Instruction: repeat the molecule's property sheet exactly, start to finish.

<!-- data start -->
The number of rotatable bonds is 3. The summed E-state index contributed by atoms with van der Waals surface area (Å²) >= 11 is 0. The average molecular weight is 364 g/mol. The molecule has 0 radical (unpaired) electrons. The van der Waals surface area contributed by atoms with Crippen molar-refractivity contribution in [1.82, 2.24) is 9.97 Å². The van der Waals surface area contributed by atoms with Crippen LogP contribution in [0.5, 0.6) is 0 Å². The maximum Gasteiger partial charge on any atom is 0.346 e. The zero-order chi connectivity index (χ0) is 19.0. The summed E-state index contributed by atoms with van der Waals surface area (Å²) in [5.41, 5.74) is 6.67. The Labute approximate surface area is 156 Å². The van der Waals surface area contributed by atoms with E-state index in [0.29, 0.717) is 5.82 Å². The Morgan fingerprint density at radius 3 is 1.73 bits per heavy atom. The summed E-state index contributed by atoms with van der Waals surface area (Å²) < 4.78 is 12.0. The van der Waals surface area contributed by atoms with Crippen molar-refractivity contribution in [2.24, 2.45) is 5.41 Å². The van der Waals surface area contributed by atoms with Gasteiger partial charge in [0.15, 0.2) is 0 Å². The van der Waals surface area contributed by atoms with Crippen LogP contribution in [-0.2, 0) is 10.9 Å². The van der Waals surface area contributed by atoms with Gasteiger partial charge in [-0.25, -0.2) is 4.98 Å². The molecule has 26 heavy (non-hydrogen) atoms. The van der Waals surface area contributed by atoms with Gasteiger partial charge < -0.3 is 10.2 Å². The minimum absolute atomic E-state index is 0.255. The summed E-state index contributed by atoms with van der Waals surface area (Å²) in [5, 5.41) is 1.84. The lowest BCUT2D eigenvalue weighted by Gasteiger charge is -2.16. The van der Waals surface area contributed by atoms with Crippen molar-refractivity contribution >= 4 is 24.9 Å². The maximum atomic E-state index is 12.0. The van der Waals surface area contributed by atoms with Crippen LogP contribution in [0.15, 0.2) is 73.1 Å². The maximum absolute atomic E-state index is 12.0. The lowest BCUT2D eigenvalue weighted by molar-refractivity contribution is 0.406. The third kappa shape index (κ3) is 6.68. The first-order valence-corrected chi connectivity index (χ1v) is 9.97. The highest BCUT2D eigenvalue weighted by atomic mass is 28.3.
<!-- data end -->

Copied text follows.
The number of rotatable bonds is 3. The summed E-state index contributed by atoms with van der Waals surface area (Å²) >= 11 is 0. The average molecular weight is 364 g/mol. The molecule has 0 radical (unpaired) electrons. The van der Waals surface area contributed by atoms with Crippen molar-refractivity contribution in [1.82, 2.24) is 9.97 Å². The van der Waals surface area contributed by atoms with Crippen LogP contribution in [0.5, 0.6) is 0 Å². The maximum Gasteiger partial charge on any atom is 0.346 e. The zero-order chi connectivity index (χ0) is 19.0. The summed E-state index contributed by atoms with van der Waals surface area (Å²) in [5.41, 5.74) is 6.67. The Labute approximate surface area is 156 Å². The van der Waals surface area contributed by atoms with E-state index in [0.29, 0.717) is 5.82 Å². The Morgan fingerprint density at radius 3 is 1.73 bits per heavy atom. The summed E-state index contributed by atoms with van der Waals surface area (Å²) < 4.78 is 12.0. The van der Waals surface area contributed by atoms with Crippen molar-refractivity contribution in [2.24, 2.45) is 5.41 Å². The van der Waals surface area contributed by atoms with Gasteiger partial charge in [0.15, 0.2) is 0 Å². The van der Waals surface area contributed by atoms with Crippen LogP contribution in [-0.2, 0) is 10.9 Å². The van der Waals surface area contributed by atoms with Gasteiger partial charge in [-0.25, -0.2) is 4.98 Å². The molecule has 26 heavy (non-hydrogen) atoms. The van der Waals surface area contributed by atoms with Gasteiger partial charge < -0.3 is 10.2 Å². The minimum absolute atomic E-state index is 0.255. The summed E-state index contributed by atoms with van der Waals surface area (Å²) in [5, 5.41) is 1.84. The lowest BCUT2D eigenvalue weighted by Gasteiger charge is -2.16. The van der Waals surface area contributed by atoms with Crippen molar-refractivity contribution >= 4 is 24.9 Å². The maximum atomic E-state index is 12.0. The van der Waals surface area contributed by atoms with Crippen LogP contribution in [0.15, 0.2) is 73.1 Å². The maximum absolute atomic E-state index is 12.0. The lowest BCUT2D eigenvalue weighted by molar-refractivity contribution is 0.406. The third kappa shape index (κ3) is 6.68. The first-order valence-corrected chi connectivity index (χ1v) is 9.97. The highest BCUT2D eigenvalue weighted by atomic mass is 28.3.